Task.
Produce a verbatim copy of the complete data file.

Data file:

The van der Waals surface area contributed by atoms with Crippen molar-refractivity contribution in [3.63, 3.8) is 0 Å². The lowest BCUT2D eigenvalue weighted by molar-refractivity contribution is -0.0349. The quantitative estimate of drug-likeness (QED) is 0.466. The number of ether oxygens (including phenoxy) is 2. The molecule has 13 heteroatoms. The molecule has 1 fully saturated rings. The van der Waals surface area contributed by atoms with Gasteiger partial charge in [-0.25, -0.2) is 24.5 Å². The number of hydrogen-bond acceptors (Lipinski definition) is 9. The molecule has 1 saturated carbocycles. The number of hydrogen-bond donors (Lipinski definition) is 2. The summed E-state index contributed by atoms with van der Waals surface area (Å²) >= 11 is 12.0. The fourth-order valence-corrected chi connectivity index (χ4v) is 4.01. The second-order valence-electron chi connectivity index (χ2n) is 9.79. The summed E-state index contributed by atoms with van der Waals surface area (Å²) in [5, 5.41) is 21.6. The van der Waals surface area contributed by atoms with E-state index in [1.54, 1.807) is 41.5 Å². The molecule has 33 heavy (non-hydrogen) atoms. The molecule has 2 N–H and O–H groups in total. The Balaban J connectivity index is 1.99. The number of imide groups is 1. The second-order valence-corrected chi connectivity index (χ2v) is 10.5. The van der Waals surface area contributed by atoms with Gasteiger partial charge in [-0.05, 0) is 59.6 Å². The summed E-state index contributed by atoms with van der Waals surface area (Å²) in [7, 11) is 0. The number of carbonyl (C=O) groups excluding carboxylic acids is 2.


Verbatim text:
The van der Waals surface area contributed by atoms with Crippen molar-refractivity contribution in [3.63, 3.8) is 0 Å². The lowest BCUT2D eigenvalue weighted by molar-refractivity contribution is -0.0349. The quantitative estimate of drug-likeness (QED) is 0.466. The number of ether oxygens (including phenoxy) is 2. The molecule has 13 heteroatoms. The molecule has 1 fully saturated rings. The van der Waals surface area contributed by atoms with Gasteiger partial charge in [-0.25, -0.2) is 24.5 Å². The number of hydrogen-bond acceptors (Lipinski definition) is 9. The molecule has 1 saturated carbocycles. The number of hydrogen-bond donors (Lipinski definition) is 2. The summed E-state index contributed by atoms with van der Waals surface area (Å²) >= 11 is 12.0. The fourth-order valence-corrected chi connectivity index (χ4v) is 4.01. The second-order valence-electron chi connectivity index (χ2n) is 9.79. The summed E-state index contributed by atoms with van der Waals surface area (Å²) in [5, 5.41) is 21.6. The van der Waals surface area contributed by atoms with E-state index in [1.54, 1.807) is 41.5 Å². The molecule has 33 heavy (non-hydrogen) atoms. The molecule has 2 N–H and O–H groups in total. The Balaban J connectivity index is 1.99. The number of imide groups is 1. The second-order valence-corrected chi connectivity index (χ2v) is 10.5. The van der Waals surface area contributed by atoms with Gasteiger partial charge in [-0.05, 0) is 59.6 Å². The summed E-state index contributed by atoms with van der Waals surface area (Å²) in [7, 11) is 0. The number of carbonyl (C=O) groups excluding carboxylic acids is 2.